A waveform monitor is a special type of oscilloscope used to measure and display the level, or voltage, of the lines of a video signal over time. The light in a scene is translated to voltage with brighter light showing as higher voltage.
Many videographers shoot beautiful video without ever learning how to use a waveform monitor or vectorscope. Since many professional cameras now have these instruments built into the camera, it’s worth understanding how to use them. They can only improve your shooting. Think of your waveform monitor as a light meter whose job is to help you get the right exposure. It’s a step up from zebra bars.
Features of Waveform Monitors
Larger productions will often have a waveform monitor and vectorscope. Originally, these were separate devices. Today many waveform monitors include the function of a vectorscope. With the transition to digital video, waveform monitors offer additional features. Some waveform monitors include a picture mode. This places the video picture on the screen like a video monitor or television. Other waveform monitors support the audio portion of video. The audio is either embedded in the video or obtained from separate audio inputs. Video metadata such as timecode, closed captions and more can be displayed on some modern waveform monitors.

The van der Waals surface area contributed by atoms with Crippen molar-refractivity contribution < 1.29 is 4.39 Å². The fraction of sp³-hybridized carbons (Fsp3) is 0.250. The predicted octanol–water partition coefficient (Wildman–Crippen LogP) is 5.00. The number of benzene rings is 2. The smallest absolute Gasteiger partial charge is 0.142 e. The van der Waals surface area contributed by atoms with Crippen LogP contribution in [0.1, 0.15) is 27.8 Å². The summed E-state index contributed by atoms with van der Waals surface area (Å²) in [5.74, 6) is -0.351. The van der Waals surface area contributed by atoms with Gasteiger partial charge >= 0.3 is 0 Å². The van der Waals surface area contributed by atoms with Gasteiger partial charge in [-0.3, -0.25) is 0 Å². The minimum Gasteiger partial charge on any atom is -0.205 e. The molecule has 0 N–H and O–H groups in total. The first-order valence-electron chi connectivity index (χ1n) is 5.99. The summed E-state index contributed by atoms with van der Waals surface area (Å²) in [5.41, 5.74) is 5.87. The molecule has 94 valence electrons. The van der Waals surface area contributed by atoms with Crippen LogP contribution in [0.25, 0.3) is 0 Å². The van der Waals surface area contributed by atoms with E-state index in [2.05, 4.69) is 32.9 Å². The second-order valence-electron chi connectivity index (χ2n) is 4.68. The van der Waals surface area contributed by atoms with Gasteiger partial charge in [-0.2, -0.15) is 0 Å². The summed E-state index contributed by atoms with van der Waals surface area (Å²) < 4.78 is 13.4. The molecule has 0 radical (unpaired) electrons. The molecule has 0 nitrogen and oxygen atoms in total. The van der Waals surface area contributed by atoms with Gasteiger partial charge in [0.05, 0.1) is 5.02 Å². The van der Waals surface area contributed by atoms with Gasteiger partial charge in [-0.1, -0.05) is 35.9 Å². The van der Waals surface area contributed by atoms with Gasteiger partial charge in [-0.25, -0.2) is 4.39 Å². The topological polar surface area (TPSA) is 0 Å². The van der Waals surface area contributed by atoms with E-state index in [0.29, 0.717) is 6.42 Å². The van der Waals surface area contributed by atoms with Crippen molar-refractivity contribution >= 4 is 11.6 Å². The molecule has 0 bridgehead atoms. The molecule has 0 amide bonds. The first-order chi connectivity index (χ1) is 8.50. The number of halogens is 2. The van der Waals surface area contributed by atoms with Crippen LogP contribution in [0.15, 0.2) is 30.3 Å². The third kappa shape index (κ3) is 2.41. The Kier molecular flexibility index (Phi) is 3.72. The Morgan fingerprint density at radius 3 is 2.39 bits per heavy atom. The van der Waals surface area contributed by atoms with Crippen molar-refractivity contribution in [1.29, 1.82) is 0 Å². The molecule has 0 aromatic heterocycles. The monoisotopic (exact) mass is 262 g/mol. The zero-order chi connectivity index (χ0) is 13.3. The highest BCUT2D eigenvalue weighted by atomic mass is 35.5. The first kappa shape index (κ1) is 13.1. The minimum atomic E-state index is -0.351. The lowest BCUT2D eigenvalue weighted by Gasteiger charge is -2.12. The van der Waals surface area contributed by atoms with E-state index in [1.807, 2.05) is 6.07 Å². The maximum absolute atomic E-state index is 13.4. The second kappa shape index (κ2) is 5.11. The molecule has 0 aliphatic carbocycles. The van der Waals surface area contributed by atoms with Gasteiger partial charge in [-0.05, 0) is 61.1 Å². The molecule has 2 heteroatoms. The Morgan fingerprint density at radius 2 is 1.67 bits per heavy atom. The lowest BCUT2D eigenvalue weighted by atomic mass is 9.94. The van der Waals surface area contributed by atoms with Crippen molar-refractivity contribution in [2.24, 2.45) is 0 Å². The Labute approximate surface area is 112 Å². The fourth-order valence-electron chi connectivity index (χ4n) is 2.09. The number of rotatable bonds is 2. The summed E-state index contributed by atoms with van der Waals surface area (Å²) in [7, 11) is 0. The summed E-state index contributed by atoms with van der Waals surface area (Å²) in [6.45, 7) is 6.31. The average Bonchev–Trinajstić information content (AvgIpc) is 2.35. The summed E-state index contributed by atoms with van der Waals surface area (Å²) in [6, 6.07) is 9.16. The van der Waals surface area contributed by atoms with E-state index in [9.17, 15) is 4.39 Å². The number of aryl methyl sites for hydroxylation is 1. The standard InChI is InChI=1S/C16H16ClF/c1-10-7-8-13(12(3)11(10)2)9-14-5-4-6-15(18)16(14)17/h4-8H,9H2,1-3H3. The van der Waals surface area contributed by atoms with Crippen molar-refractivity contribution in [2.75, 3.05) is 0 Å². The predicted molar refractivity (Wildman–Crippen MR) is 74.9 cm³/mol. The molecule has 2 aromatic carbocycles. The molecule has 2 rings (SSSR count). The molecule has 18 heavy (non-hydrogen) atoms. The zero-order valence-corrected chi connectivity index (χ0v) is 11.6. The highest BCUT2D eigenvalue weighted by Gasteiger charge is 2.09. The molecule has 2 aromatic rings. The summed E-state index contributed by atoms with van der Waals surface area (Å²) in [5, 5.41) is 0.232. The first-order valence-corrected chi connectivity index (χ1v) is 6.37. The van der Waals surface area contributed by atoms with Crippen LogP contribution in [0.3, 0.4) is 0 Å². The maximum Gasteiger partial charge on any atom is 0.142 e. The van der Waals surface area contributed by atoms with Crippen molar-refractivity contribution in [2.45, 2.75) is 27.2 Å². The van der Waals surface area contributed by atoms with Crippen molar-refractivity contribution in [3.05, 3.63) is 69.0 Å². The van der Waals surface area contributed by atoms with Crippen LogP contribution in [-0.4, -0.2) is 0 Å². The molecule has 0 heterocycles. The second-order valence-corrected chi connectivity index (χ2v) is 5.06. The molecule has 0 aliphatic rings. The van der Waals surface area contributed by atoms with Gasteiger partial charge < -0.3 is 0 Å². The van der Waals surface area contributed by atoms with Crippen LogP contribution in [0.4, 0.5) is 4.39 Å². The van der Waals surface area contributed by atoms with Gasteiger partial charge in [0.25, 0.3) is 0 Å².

Editing software such as Final Cut Pro and Premiere Pro offer their own built in scopes. There are also software-only waveform monitors which use a laptop or desktop computer such as:
Scopebox for Mac
4K Scope from Drastic TV
Multiscope Lite for PC from Rumble House.
Aside from managing video exposure, a waveform monitor is also very useful for matching multiple cameras at the same location.
The following 3 minute video shows you how to use a waveform monitor.
This is what Color Bars look like on a waveform monitor.
Now that you know the basics, practice using a waveform to make better video. For HD video, good exposure is very important.